Since the 60s, Miami has created an infamous reputation that has attracted jetsetters from across the globe. Washington and Collins avenues on South Beach, in addition to the recent bars that have been popping up inWynwood, become packed during holiday weekends with snow birds who trade frigid weather for Miami’s sultry beaches. The combination of the beaches, climate, cuisine, clubs, lounges, and culture in Miami have turned our beloved city into one of the most desirable destinations in the world.
The buzz around Miami these days’ surrounds a potential monumental shift in the way the city of Miami operates. If (and some say when) a bill is passed to approve gambling in Miami, Genting will be introducing Resorts World Miami, a mega-resort that would house a proposed 800,000 square foot casino, making it the largest casino venue in the United States. With this massive build out comes much more than just slot machines. Both citizens and local businesses have had a lot to say about the potential shift. Many are worried about the traffic issues that could arise and are convinced that a casino in the middle of Downtown Miami would likely create major congestion. Between the Adrienne Arsht Center, American Airlines Arena, the two museums under construction in Bicentennial Park, and what could be a massive casino, it is understandable why people are worried that the area will be flooded with too many people, and insufficient parking.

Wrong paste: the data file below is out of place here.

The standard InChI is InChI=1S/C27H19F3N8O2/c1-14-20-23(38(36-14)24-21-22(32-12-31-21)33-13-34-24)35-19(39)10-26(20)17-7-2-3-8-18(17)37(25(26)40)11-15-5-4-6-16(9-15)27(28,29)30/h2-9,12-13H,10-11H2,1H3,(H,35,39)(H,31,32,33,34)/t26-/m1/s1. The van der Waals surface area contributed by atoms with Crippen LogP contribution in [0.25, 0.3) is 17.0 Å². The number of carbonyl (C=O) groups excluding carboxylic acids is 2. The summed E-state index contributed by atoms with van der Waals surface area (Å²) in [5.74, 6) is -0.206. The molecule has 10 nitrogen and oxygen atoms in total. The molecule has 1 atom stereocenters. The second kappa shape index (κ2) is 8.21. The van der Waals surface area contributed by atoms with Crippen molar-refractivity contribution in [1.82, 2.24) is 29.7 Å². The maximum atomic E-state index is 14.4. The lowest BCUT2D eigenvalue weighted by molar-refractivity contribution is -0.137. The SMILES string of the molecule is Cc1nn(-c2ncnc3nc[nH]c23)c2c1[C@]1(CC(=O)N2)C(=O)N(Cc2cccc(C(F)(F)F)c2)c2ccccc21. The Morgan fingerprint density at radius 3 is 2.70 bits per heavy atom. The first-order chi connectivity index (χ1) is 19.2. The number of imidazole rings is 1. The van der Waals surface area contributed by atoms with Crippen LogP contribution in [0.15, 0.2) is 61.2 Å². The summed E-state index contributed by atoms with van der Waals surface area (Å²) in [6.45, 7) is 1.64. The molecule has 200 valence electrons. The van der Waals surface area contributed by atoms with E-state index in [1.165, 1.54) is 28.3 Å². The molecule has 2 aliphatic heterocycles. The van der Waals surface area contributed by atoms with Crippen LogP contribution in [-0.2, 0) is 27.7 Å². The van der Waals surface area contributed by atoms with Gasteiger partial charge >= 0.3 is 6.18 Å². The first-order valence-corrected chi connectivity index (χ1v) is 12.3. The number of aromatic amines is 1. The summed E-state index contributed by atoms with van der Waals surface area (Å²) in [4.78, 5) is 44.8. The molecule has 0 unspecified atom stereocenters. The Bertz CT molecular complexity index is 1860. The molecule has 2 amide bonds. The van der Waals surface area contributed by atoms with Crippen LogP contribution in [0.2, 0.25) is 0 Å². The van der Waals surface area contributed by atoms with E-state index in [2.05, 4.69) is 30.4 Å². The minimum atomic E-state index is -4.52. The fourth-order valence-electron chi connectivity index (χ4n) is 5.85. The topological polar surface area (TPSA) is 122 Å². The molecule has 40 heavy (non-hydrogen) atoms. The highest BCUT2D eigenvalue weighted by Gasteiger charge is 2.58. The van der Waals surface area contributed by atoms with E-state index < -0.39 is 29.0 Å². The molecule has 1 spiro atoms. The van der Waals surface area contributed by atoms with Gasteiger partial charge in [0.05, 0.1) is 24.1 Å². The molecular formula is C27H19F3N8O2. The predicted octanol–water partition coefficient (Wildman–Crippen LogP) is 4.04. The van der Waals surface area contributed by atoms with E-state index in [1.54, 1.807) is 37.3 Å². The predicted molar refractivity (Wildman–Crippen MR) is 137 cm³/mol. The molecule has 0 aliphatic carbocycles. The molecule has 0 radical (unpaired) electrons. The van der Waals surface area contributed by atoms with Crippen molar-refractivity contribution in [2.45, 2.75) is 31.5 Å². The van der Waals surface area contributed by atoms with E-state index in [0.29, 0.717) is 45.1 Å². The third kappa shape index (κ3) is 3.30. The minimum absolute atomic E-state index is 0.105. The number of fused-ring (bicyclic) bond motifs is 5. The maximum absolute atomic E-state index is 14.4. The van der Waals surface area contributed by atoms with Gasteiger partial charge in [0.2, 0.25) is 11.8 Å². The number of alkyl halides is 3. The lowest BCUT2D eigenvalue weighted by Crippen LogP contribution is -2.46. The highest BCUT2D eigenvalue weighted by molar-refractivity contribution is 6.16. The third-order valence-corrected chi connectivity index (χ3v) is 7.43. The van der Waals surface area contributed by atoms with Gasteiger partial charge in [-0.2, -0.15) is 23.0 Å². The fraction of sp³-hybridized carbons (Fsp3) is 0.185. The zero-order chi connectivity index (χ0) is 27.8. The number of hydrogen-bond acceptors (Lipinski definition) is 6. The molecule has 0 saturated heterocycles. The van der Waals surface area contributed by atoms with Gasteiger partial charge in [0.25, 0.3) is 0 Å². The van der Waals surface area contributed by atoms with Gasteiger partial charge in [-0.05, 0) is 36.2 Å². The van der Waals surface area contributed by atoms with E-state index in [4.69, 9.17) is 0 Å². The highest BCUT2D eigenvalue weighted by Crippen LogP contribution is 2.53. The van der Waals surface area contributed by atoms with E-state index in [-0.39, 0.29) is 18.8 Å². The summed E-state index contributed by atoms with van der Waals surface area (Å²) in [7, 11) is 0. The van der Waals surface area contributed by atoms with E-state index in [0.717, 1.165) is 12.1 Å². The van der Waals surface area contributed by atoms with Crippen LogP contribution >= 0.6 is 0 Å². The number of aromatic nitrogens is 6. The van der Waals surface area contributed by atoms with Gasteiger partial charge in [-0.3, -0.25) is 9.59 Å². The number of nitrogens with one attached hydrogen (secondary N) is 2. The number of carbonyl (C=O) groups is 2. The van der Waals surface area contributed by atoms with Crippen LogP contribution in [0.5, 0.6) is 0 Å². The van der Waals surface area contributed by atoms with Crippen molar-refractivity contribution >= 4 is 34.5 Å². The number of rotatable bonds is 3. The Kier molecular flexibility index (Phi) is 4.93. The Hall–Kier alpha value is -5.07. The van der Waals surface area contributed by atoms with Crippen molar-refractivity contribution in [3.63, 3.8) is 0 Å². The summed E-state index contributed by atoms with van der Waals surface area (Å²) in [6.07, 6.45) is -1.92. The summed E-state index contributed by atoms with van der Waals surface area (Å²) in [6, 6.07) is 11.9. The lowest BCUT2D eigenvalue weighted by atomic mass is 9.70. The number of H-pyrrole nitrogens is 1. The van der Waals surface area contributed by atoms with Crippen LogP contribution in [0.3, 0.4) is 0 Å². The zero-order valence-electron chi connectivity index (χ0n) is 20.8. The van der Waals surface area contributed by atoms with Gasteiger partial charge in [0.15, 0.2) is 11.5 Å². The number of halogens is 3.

Many businesses in Miami are welcoming the change, but the Seminole Tribe of Florida (who currently has the largest gaming presence in Florida) will have nothing of the sort. The tribe has begun to lobby Tallahassee in an effort to prevent the bill from passing, and in turn, protecting their gambling “monopoly” in Florida.
The flip side of the argument comes from people who feel that the financial benefit that would be created far outweighs the negatives. Genting has said that the project will create approximately 100,000 permanent jobs and somewhere between $400-$600 million of annual tax revenues. Regardless of which side of the fence you may be on, it certainly sounds like Genting is “all in.”